This bright and enchanting paintings can be found in the Wallace Collection in London, UK and is amongst a good selection of Fragonard's original artworks. They also have a number of his miniature paintings too, which displayed another string to his bow. The Musical Contest was originally attributed to the artist's tutor, Francois Boucher, but this was eventually corrected after the piece had been purchased by the 4th Marquess of Hertford in 1842. By the time that is was passed on to its current owners in 1897, it had already been acknowledged as actually from the career of Boucher's student, Jean-Honore Fragonard.
When we browse the composition in front of us, one is immediately drawn to the female figure standing, holding aloft a bright yellow parasol. Her attire is typically glamorous, with a pink and white dress with matching accessories. She sports heavy makeup, as was the way in parts of Europe during this period, and two males stare at her with eyes of desire and respect. The gentleman on the left is playing a traditional type of musical instrument that appears to resemble a form of bag pipe and he plays along as they frolic in this picturesque garden. The outdoor environment includes a small pillar with elaborate vase perched on top, a slim tree that leans across the painting, and also further touches of detail in the far left corner with sculptural effects.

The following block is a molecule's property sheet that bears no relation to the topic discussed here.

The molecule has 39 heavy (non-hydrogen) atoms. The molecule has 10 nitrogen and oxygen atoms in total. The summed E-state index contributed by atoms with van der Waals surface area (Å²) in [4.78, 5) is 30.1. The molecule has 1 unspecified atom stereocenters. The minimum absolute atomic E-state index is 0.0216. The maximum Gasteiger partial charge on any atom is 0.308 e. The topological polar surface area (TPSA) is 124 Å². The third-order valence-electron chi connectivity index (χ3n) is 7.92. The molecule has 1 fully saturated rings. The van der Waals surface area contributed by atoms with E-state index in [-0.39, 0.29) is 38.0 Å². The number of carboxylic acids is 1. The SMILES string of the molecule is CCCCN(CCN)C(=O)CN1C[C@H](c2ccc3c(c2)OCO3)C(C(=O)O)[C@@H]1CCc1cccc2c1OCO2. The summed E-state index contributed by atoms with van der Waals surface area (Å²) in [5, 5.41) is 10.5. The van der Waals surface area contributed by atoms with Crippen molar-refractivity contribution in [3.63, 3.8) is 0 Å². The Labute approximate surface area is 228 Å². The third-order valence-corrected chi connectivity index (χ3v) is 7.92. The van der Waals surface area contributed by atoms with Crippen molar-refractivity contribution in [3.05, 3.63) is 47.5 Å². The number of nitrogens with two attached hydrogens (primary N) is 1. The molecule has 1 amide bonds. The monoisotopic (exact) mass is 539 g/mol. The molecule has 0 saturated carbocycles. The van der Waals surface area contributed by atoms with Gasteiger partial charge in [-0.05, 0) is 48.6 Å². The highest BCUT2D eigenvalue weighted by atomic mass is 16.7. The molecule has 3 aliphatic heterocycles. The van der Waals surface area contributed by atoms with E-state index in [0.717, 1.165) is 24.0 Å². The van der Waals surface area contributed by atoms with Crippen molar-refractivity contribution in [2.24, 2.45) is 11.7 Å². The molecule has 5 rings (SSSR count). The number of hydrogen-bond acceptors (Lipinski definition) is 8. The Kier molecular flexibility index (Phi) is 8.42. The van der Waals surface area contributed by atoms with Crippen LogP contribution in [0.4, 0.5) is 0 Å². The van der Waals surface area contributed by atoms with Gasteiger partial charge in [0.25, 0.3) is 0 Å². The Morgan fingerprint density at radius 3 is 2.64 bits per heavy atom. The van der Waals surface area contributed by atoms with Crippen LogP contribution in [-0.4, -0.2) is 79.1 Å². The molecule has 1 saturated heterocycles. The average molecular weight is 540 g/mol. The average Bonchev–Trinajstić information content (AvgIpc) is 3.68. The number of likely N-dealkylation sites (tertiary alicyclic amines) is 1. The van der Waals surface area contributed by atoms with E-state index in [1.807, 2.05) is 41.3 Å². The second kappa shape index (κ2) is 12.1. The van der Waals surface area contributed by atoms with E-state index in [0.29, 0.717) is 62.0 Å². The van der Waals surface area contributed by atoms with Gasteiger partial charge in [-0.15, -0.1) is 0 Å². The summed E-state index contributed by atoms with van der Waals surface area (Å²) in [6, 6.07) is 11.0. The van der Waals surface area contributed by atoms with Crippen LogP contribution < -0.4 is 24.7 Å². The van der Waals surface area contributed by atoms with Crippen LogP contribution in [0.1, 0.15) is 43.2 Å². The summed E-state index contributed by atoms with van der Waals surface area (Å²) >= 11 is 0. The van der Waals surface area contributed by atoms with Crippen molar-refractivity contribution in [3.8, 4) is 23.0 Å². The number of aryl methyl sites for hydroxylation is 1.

One can examine the painting's elements in order to work out how it was assigned to Fragonard instead of Boucher. His elaborate light effects and theatrical poses are said to have been the most obvious pointers to art historians, as is the artist's love for capturing complex swirls of draping cloth, be it clothing or home interior. The colours are also warm and one could almost be in the mediterranean. In the foreground we find a flurry of smaller items which are used to ensure that no part of the canvas is left blank.